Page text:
In her introduction, Andrea Chapela talks about the still moment between lightning and thunder, how it is a scientific phenomenon and yet more felt than named. This is how I experienced her collection of lyric essays, with anticipation and delight. Growing up in a family of scientists in Mexico City but studying writing in Iowa, Chapela straddles many lines, bringing poetry to scientific principles and astute observation to chronicling her daily life. Just as the lyrical essay is a hybrid, so too is Chapela’s work, and it’s a pleasure to explore.
Andrea Chapela, one of Granta's Best Young Spanish-Language Novelists of 2021, breaks down literary and scientific conventions in this prize-winning collection of experimental essays exploring the properties and poetics of glass, mirrors, and light as a means of understanding the self.
In powerful, formally inventive essays, The Visible Unseen
disrupts the purported cultural divide between arts and science. As both a chemist and an award-winning author, Chapela zeros in on the literary metaphors buried in the facts and figures of her scientific observations. Through questioning scientific conundrums that lie beyond the limits of human perception, she winds up putting herself under the microscope as well.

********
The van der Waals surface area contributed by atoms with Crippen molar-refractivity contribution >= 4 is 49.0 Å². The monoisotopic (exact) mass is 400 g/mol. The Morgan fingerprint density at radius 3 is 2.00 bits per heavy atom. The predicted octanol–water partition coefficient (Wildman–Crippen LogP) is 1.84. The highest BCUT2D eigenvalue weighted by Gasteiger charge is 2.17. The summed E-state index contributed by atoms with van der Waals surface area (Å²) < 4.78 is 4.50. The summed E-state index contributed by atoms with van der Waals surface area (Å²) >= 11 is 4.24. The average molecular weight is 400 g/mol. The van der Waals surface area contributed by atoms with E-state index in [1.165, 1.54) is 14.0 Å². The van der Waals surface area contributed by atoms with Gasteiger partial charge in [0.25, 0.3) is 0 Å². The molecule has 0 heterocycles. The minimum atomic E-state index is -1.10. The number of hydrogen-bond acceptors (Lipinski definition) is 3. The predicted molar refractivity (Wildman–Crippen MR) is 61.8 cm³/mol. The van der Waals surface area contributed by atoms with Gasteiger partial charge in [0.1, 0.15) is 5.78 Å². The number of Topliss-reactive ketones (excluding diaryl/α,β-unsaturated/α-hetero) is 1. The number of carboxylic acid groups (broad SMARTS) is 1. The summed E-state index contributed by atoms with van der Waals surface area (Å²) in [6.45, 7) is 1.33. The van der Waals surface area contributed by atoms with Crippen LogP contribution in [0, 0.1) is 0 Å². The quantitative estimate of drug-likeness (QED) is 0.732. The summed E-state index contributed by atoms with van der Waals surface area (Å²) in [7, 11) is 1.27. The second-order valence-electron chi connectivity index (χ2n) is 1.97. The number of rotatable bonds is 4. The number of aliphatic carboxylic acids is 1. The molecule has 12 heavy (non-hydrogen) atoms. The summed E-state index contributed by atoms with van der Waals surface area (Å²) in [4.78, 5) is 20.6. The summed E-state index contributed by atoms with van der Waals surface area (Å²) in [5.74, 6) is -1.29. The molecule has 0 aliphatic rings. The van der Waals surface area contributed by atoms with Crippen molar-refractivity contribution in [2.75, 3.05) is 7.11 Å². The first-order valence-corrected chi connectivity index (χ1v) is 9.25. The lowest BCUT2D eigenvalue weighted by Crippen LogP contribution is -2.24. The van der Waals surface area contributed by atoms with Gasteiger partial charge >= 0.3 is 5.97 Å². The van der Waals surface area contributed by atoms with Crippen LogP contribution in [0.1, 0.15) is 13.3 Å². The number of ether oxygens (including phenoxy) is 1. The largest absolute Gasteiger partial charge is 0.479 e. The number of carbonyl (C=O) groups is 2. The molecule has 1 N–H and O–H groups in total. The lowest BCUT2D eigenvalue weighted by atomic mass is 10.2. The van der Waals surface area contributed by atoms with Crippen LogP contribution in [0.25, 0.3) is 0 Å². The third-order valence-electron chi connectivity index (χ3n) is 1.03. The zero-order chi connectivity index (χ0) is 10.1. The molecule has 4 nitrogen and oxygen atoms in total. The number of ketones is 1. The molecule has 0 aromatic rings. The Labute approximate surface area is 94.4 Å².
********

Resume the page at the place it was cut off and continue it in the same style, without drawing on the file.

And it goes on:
While considering the technical definition of glass as a liquid or a solid, Chapela stumbles upon a framework for understanding the in-between-ness of her own life. Turning her focus toward mirrors, she finds metaphors for our cultural obsessions with self-image in the physics and chemistry of reflection. And as she compiles a history of the scientific study of light, she comes to her final conclusion: that the purpose of description--be it scientific or literary--can never be to define reality, only to confirm our perception of it. Lyrical, introspective, and methodical, The Visible Unseen
constructs a startling new perspective from which to examine ourselves and the ways we create meaning.